So here we are, at a predetermined moment in history for an inevitable coronation that seems to be leaving large swaths of the USWNT’s supporters queasy. Jill Ellis, finally, is the new manager of the United States Women’s National Team. The decision to sack Tom Sermanni in the middle of a two-game series with China was clumsily timed and inarticulately explained by USSF president Sunil Gulati, who will likely see his presidency of the federation come to a head over the next two years with a vital World Cup for a men’s program that has been making halting progress forward for the better part of two decades now before next year’s Women’s World Cup in Canada serves as perhaps the USWNT’s last best chance at a world championship before a venerated generation rides off into the sunset.
It’s that pressure to win that likely prompted the controversial sacking of Sermanni after the USWNT’s unsteady display in the Algarve Cup at the beginning of the year. But the circumstance of the dismissal perhaps cast an icy pall on the search to fill a job which should theoretically be one of the best in the world in women’s football. It may have also winnowed the pool of candidates, with the firing coming in the middle of the NWSL season doing the USSF no favors either. Institutional matters aside, opinion was largely divided amongst a fanbase left to argue fierily amongst itself as to whether the plug had been pulled out of necessity or out of impatience and insecurity by Gulati and U.S. Soccer CEO and secretary general Dan Flynn.
The temperature of the room has plunged precipitously since Ellis’ name was seriously linked with the job she’s seemingly been groomed for for over a decade. The icy reception that the prospect of Ellis taking over in the run up to Friday’s announcement has seldom been seen before from a fanbase that has usually left the grousing until managers are settled upon their throne. The venom has come swift and hard in the face of Ellis’ candidacy likely making for uncomfortable reading for the USSF illuminati, though you suspect popular opinion ceased being a barometer of any import to those pulling the strings long ago.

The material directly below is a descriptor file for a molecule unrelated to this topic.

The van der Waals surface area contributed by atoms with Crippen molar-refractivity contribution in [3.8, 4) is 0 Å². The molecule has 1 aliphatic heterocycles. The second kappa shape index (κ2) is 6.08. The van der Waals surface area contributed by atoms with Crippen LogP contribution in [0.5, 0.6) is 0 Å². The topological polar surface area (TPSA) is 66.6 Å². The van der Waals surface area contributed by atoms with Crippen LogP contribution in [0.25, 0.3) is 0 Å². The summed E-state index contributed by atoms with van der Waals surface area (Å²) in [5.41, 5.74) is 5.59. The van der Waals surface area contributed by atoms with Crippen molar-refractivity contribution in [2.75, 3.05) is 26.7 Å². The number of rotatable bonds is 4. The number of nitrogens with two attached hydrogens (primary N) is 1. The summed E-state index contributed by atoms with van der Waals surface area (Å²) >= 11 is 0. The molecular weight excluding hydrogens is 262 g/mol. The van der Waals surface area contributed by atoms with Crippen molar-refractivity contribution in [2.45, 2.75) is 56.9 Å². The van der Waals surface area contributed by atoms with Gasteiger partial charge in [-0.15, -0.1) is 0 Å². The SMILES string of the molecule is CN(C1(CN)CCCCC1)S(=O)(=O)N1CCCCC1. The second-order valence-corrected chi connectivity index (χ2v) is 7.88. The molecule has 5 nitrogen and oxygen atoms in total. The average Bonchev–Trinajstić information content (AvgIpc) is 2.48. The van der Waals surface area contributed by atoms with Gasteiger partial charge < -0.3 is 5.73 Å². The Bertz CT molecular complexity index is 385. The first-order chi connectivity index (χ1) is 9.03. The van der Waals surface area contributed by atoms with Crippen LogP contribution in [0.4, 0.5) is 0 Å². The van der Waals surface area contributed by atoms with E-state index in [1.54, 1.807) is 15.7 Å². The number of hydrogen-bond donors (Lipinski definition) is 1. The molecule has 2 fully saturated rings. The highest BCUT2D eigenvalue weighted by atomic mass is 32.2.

Part of the problem is that when a candidate gets groomed for success for an age without taking that final step as it feels like Ellis has, the public tends to walk away with the feeling that they’re having something (or someone) shoved down their throat. For the longest time, it’s felt like all that was missing from the tale of Ellis’ ascension to the top chair in American women’s soccer has been the exclamation point that critics could be bludgeoned over the head with as they expressed doubt over her suitability for the job. When Ellis narrowly lost out in the NCAA Tournament final in 2000 to North Carolina, it seemed inevitable that that exclamation point would arrive sooner rather than later.
Inevitability is just a thirteen letter word though, and despite six straight Pac-10 titles, the biggest prize never came. There’s certainly an argument to be made over how unlucky the club was to have gone down to penalties in the final in 2004 to Notre Dame, but that was largely the high point in Ellis’ reign in Westwood. The Bruins were humiliated by a rampant Portland team in the final a year later, their last title game appearance under Ellis. The 2007 semi-final defeat to USC, in a match they had been leading 1-0 and against a team they had traditionally owned, was in essence the beginning of the end, with the prospect of the Trojans winning the nationally title Westwood had lusted after for so long a grim sight indeed.